Review Fix: What have you learned about yourself through this entire process?
Piat: Before this movie, I had written my scripts almost entirely in my office. I love working on the scenario structure, but since this film, while I have an interesting project, which deserves to be developed, I start to, very early in the writing process, to go to places where the action takes place to confront my story ideas and turn them to reality. Very often (not to mention every time) reality redistributes the cards and makes you question the whole story you have written. It is, therefore, a rather violent but beneficial and essential process to bring your narrative structure to life. Another essential thing that I have developed since this film is the “letting go” to deal with the innumerable unknowns at the last minute and know how to use them for the benefit of the film and so not be stuck on everything you had prepared upstream.
Review Fix: What was the feeling like on set?
Piat: All the team was focused and knew it would be a real challenge with children and animals on set, in the middle of a desert, working and speaking in a foreign language with only 6 days of shooting. I was pretty confident despite all the unexpected problems. I trusted my talented director of photography and my gifted first assistant director. The third day of shooting was really complicated. We lost two hours of shooting because one of the truck got lost in the desert on its way to the shooting set. There was also this dramatic scene between the children and the donkey. We had to catch the sunset behind the hill. As the days were quite short during this winter season, we didn’t have a lot of time. I had to direct two very young actors in a very complex scene. I have to admit I had some pressure on my shoulders. There was also this moment where the children riding the motorcycle nearly fell because of a giant hole on the road. It scares the life out of me!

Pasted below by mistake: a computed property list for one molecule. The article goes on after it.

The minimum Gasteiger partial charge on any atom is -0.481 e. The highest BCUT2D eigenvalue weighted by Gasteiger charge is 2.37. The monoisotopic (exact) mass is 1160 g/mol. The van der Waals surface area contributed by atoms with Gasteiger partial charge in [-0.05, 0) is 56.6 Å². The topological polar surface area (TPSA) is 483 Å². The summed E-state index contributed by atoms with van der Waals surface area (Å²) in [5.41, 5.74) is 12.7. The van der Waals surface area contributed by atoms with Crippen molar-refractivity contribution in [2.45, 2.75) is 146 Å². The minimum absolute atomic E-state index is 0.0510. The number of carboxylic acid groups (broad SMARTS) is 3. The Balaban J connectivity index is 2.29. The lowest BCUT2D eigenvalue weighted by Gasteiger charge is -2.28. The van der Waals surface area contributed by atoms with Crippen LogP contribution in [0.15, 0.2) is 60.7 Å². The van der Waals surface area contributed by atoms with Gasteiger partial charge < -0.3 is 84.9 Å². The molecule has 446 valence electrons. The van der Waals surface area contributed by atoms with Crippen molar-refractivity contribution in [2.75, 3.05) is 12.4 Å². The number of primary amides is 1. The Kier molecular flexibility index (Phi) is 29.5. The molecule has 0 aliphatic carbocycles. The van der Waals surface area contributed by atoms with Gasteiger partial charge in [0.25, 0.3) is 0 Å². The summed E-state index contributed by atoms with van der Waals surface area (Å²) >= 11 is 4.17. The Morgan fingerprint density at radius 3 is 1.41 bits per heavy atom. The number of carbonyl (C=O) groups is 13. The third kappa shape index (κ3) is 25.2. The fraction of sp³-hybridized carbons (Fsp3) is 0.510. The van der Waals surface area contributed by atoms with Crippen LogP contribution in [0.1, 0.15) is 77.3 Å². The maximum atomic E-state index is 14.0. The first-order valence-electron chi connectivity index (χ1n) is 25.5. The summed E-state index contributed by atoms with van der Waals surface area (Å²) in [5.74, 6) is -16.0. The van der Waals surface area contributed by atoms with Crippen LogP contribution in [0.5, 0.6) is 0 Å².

Review Fix: Why is the topic of this film important today to you?
Piat: The concept of borders is fascinating to me. This story of the two children and the two smugglers lost in the middle of nowhere, in a no man’s land between Tunisia and Algeria was a way to highlight the absurdity of this concept. The film is also about the fact that nobody really controls their own destiny. It’s often the life that decides for you, in an ironic way sometimes.
Review Fix: What’s next?
Piat: I am currently working on a feature film taking place in Jerusalem. An Israeli diplomat suffocates to death while eating sheep, a few days before a peace agreement could be signed. The forensics discover an Israelian bullet in the diplomat’s aorta and the police investigation reveals that the sheep are coming from Palestinian territories. The American emissary in charge of the success of this peace agreement has to handle the situation with extreme caution.
Review Fix: Anything else you’d like to add?
Piat: I am really glad the film has been seen by audiences worldwide, we received so many awards, some of these awards are Oscar-qualifying and it would be a dream come true to be nominated for the Oscars 2020. It’s amazing to see how the audience reacts to the film in festivals. I wished the children who starred in my film could have attended all of this. My production team and I tried to make them come to France to attend the first festival where the movie was shown. We even bought plane tickets and rented a place. But the French authorities refused the visa at the last minute, arguing the children could have stayed in France illegally after the festival. It’s a bit ironic for the actors of a film playing with the idea of a border. To be honest, I’m quite ashamed with the current immigration policy of my own country.